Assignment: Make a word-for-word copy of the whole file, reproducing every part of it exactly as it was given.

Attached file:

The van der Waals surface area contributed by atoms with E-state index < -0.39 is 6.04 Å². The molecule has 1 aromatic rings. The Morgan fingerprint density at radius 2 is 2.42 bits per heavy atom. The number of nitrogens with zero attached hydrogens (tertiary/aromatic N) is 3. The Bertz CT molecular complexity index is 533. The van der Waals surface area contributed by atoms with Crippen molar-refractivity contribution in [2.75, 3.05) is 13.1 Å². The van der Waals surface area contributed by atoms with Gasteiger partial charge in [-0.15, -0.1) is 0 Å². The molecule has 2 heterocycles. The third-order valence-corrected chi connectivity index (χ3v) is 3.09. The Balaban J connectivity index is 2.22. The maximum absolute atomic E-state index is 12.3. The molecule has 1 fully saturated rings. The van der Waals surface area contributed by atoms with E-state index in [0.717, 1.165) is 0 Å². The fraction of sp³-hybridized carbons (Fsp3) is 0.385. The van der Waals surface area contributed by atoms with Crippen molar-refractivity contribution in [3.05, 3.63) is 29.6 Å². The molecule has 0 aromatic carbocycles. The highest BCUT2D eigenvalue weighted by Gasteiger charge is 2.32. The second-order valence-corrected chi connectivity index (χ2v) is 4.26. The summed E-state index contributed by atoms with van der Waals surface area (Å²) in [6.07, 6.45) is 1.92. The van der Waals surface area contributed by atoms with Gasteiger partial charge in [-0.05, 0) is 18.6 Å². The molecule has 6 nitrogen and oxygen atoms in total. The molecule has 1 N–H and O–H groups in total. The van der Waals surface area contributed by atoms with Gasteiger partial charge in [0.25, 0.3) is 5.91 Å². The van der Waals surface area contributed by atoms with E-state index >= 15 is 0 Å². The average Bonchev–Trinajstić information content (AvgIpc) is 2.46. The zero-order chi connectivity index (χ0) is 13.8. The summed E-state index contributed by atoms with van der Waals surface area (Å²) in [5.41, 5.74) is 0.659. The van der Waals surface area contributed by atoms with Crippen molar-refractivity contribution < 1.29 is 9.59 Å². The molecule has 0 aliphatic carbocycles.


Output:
The van der Waals surface area contributed by atoms with E-state index < -0.39 is 6.04 Å². The molecule has 1 aromatic rings. The Morgan fingerprint density at radius 2 is 2.42 bits per heavy atom. The number of nitrogens with zero attached hydrogens (tertiary/aromatic N) is 3. The Bertz CT molecular complexity index is 533. The van der Waals surface area contributed by atoms with Crippen molar-refractivity contribution in [2.75, 3.05) is 13.1 Å². The van der Waals surface area contributed by atoms with Gasteiger partial charge in [-0.15, -0.1) is 0 Å². The molecule has 2 heterocycles. The third-order valence-corrected chi connectivity index (χ3v) is 3.09. The Balaban J connectivity index is 2.22. The maximum absolute atomic E-state index is 12.3. The molecule has 1 fully saturated rings. The van der Waals surface area contributed by atoms with E-state index in [0.717, 1.165) is 0 Å². The fraction of sp³-hybridized carbons (Fsp3) is 0.385. The van der Waals surface area contributed by atoms with Crippen molar-refractivity contribution in [3.05, 3.63) is 29.6 Å². The molecule has 0 aromatic carbocycles. The highest BCUT2D eigenvalue weighted by Gasteiger charge is 2.32. The second-order valence-corrected chi connectivity index (χ2v) is 4.26. The summed E-state index contributed by atoms with van der Waals surface area (Å²) in [6.07, 6.45) is 1.92. The van der Waals surface area contributed by atoms with Gasteiger partial charge in [-0.05, 0) is 18.6 Å². The molecule has 6 nitrogen and oxygen atoms in total. The molecule has 1 N–H and O–H groups in total. The van der Waals surface area contributed by atoms with Gasteiger partial charge in [0.25, 0.3) is 5.91 Å². The van der Waals surface area contributed by atoms with E-state index >= 15 is 0 Å². The average Bonchev–Trinajstić information content (AvgIpc) is 2.46. The zero-order chi connectivity index (χ0) is 13.8. The summed E-state index contributed by atoms with van der Waals surface area (Å²) in [5.41, 5.74) is 0.659. The van der Waals surface area contributed by atoms with Crippen molar-refractivity contribution < 1.29 is 9.59 Å². The molecule has 0 aliphatic carbocycles.